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Industry leaders in expanded co-processing pact

TDT

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Leading construction solutions provider Republic Cement recently widened its partnership with Nestlé Philippines and expand its plastic waste reduction initiative through co-processing.

“Republic Cement is happy to be working with Nestlé in their push to becoming plastic-neutral. This partnership likewise allows us to do more as we promote the use of alternative fuel to further embed sustainability in our operations,” Republic Cement president and CEO Nabil Francis said.

Initiated in 2019, the expanded agreement aims to further reduce plastic waste in the country via the co-processing of soft plastic waste in cement kilns.

“Increasing the amount of post-consumer plastic waste to be co-processed is a significant point in our expanded 2020 agreement. Through this partnership, Republic aims to play its part in the various national programs that address environmental concerns, such as plastic waste,” Francis said.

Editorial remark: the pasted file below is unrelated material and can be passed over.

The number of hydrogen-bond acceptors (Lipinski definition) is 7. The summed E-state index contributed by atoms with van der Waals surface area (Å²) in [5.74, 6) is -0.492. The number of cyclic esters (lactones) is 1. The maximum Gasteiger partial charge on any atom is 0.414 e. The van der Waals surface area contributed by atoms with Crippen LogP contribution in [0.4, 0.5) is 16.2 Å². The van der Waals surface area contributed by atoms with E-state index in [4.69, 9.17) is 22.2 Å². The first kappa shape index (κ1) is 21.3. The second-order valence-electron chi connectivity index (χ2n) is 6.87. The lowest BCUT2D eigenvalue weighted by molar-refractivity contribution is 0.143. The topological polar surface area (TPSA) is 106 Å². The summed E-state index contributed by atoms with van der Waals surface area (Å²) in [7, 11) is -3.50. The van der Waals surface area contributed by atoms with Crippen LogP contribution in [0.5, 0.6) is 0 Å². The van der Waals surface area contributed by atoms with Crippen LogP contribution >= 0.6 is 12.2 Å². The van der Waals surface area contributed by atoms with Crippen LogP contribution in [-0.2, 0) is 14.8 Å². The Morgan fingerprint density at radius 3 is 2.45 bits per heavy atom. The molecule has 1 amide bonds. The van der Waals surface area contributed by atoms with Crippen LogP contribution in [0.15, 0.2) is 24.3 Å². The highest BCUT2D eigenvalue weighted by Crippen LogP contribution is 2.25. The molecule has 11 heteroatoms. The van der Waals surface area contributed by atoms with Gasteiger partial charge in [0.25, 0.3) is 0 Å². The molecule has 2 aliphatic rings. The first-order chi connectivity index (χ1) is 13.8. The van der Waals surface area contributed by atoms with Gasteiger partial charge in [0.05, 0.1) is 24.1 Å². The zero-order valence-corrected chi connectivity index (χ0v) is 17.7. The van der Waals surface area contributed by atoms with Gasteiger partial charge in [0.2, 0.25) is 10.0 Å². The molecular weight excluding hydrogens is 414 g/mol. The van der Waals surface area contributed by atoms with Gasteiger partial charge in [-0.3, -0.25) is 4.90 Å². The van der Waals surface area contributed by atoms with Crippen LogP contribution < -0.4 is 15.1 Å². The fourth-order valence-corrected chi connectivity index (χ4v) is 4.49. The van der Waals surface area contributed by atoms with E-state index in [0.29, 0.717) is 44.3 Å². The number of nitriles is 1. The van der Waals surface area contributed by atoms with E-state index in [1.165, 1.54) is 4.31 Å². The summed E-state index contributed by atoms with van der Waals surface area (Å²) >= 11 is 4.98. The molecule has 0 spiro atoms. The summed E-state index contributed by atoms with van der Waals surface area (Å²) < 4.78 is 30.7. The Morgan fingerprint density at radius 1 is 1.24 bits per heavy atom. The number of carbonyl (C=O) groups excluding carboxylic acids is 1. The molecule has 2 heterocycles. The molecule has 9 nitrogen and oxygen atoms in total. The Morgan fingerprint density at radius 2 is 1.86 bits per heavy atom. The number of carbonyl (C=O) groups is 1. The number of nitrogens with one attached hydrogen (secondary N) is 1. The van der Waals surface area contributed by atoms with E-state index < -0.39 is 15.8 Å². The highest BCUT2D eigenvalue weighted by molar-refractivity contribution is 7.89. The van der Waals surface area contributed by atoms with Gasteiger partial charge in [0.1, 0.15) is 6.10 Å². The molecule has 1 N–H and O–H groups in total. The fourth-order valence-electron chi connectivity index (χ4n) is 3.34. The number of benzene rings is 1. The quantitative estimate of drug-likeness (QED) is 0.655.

In 2018, Nestlé announced its commitment to make 100 percent of its packaging recyclable or reusable by 2025. As the world’s largest food and beverage company, Nestlé envisions a waste-free future in which none of its packaging, particularly plastic, ends up in landfills, the oceans, or as litter.

“We continue to intensify our efforts to tackle plastic wastes, to expand our reach, and we are thankful to Republic Cement for helping us do just that,” said Nestlé Philippines chairman and CEO Kais Marzouki. “Our new agreement is a welcome step in our common journey, and specifically will help us collect considerably more plastics than we did last year.”

Republic Cement is licensed by the Department of Environment and Natural Resources (DENR) to utilize and dispose of qualified waste streams through cement kiln co-processing. Co-processing is a superior waste management method by which waste materials are processed at a very high temperature. This breaks down complex materials into simpler compounds and the energy or mineral content of wastes are completely recovered and utilized in the process of producing cement. Emissions from the process are filtered and monitored in compliance with DENR standards.

Since energy and minerals from waste are almost completely used up during the process, co-processing is more advantageous compared to land filling and physical treatment as it diverts wastes from waterways and oceans.

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